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Tuesday, February 25, 2014


Among the most popular classical tunes of all time is Pachelbel's Canon in D.  You might have heard it at a wedding. Elephants in Thailand paint to it.  Canon in D is in my top three of classical music, and for reasons I can't understand, Baroque music is also in my top four genres, with post World War II music from Japan, popular American songs of the fifties and show tunes.  Very little is known about when this piece was composed by Johann Pachelbel, but the surmisal is in 1660 or 1694.  If 1660, he was 17 years old.  This was the Baroque Period.

Pachelbel was born in Nuremberg and was close to the Bach family.  He became one of the leading German organ composers and is said to have written 500 classical pieces.  He eventually returned to Nuremberg and passed away at the age of 52.  But the life expectancy then was 36.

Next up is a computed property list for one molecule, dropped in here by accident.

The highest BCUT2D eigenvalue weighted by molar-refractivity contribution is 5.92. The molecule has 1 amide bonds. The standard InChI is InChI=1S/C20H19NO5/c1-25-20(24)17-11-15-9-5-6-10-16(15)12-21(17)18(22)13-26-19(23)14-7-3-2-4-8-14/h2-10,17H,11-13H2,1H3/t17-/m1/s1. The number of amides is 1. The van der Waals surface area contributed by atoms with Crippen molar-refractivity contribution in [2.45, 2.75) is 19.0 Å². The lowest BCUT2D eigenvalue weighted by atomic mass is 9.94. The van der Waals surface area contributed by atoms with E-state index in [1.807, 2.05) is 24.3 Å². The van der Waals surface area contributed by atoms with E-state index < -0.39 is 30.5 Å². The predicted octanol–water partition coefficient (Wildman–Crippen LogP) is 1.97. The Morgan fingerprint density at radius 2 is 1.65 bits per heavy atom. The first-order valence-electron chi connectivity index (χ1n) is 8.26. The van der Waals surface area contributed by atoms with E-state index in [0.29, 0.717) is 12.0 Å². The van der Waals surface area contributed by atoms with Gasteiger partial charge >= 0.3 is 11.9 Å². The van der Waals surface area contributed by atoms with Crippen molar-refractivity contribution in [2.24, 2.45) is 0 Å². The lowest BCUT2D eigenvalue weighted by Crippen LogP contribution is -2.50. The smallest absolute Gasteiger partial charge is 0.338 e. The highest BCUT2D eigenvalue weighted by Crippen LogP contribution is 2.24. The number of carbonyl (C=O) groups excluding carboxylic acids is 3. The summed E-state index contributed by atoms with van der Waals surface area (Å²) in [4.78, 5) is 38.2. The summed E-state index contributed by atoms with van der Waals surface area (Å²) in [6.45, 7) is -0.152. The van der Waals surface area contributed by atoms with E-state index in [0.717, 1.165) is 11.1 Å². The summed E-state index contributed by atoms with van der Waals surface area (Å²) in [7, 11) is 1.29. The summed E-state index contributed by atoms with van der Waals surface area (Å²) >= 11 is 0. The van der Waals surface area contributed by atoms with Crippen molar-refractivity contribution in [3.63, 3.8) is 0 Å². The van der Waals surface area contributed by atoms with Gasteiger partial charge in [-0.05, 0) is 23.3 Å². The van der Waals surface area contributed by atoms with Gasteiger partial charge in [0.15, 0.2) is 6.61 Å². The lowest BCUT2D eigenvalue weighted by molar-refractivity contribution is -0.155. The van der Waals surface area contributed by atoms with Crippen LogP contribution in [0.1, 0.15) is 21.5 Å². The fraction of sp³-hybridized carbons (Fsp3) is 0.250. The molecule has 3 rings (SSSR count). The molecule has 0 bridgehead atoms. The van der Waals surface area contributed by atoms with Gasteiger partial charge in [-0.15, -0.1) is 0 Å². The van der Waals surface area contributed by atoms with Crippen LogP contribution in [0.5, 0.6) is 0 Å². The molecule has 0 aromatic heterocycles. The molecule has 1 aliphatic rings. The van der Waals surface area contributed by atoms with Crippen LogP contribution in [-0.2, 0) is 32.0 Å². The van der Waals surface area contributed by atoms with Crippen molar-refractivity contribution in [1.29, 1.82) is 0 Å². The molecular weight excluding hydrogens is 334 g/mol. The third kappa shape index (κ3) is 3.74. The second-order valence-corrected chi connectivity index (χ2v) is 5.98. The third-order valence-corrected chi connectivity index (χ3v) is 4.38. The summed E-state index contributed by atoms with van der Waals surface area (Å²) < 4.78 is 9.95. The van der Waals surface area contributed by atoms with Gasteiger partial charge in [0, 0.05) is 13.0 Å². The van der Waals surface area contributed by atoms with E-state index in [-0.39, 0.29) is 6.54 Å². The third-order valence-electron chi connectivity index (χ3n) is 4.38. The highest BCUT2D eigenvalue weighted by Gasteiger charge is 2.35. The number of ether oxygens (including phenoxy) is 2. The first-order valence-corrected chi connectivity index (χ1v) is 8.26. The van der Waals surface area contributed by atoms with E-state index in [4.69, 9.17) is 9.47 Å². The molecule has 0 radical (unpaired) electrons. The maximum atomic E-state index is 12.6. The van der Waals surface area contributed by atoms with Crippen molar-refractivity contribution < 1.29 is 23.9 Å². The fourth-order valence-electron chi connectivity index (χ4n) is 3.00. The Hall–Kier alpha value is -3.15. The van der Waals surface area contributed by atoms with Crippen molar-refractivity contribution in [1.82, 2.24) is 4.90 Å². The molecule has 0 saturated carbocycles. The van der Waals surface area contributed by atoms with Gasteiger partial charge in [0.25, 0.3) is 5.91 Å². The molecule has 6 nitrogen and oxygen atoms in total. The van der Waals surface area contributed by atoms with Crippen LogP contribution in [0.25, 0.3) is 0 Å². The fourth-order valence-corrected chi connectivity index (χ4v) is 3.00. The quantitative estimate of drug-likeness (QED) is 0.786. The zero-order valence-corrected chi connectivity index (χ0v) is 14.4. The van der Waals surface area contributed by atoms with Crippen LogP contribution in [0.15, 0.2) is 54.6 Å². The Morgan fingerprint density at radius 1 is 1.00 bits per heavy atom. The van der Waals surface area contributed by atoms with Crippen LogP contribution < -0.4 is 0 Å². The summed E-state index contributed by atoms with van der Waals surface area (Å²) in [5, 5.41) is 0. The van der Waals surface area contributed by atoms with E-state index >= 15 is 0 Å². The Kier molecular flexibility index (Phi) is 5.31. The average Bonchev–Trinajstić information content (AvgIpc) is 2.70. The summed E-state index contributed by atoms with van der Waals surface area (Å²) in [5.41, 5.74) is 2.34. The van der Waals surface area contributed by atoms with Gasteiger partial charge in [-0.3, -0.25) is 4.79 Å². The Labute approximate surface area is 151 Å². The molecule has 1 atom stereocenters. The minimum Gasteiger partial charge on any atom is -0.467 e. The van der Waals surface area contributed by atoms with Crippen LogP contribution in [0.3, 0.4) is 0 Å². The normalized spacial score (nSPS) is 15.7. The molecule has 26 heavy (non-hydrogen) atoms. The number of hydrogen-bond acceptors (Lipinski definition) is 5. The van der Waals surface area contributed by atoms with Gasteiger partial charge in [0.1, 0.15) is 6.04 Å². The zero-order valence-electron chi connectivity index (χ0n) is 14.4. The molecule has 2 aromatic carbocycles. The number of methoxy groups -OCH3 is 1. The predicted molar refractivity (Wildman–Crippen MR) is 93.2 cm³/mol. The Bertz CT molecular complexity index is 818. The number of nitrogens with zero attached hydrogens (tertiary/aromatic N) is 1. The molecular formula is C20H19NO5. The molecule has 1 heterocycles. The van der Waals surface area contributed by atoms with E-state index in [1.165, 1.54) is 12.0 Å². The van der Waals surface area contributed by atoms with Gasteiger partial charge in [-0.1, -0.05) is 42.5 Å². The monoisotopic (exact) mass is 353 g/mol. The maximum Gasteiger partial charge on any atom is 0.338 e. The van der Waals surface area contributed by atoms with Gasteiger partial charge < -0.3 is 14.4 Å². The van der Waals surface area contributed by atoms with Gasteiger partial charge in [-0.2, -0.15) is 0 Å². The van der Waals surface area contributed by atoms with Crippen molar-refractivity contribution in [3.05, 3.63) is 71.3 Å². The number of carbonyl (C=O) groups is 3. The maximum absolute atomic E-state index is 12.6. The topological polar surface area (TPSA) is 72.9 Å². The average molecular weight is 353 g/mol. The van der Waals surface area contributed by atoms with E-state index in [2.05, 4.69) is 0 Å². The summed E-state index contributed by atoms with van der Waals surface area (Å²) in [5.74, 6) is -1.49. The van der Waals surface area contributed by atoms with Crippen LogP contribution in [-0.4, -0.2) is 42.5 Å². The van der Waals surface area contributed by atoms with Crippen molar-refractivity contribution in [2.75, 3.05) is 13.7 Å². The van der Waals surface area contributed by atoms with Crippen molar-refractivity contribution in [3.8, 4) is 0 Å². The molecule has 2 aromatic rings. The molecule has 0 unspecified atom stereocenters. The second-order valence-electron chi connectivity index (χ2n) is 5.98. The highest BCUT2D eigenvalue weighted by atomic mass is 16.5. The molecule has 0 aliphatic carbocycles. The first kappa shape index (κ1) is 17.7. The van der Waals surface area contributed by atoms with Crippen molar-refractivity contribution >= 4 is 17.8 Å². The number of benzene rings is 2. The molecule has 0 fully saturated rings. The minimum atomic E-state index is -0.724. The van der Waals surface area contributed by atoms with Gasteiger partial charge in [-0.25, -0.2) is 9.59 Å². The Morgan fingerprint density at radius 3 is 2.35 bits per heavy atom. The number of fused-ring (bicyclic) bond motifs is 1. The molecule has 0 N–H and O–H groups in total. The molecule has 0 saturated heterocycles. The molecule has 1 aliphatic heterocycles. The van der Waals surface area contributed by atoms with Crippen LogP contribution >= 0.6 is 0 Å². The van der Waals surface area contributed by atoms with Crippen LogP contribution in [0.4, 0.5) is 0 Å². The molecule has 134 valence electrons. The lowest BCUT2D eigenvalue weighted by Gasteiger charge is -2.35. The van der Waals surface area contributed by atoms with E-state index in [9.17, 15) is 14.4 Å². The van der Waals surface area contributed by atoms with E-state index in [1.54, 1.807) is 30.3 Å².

His Canon in D was essentially lost until 1970 when Jean-Francois Paillard made a recording and is credited for the resurrection.  Click on his name to hear that original.  This classic might forever have been lost if RCA Victor did not pick up the Erato catalog  which included this version for U.S. distribution.  Yet I distinctly remember first hearing Canon in D in a music shop in the late 60's, and wondered why I liked it so much even though I'd never heard it before.  

Perhaps there were links even earlier to the 1960's baroque pop period because Oh Lord! Why Lord? by the Pop Tops from Spain and France's Aphrodites Child's Rain and Tears were exact copies of Pachelbel's original.  This was the period when songs like A Whiter Shade of Pale by Procol Harum were popular.  Yes, there is a genre called Baroque Pop.

Absolutely no doubt that the most annoying version is Jun Togawa's 1984 punk effort from Japan.


The 1980 movie Ordinary People featured Canon in D, winning the Academy Award for Best Picture.  How pervasive is Canon in D?  Just click on that to be amazed.  Can you believe that the theme song of Laverne and Shirley uses this Pachelbel progression?

Limelight lists Canon in D (one hour long) as one of the top ten wonders in classical music.  Except Pachelbel did write around 500 others.

If you linked to a few of the above, you might be surprised to learn that Canon in D, simply, is 8 bars of music repeated 28 times!


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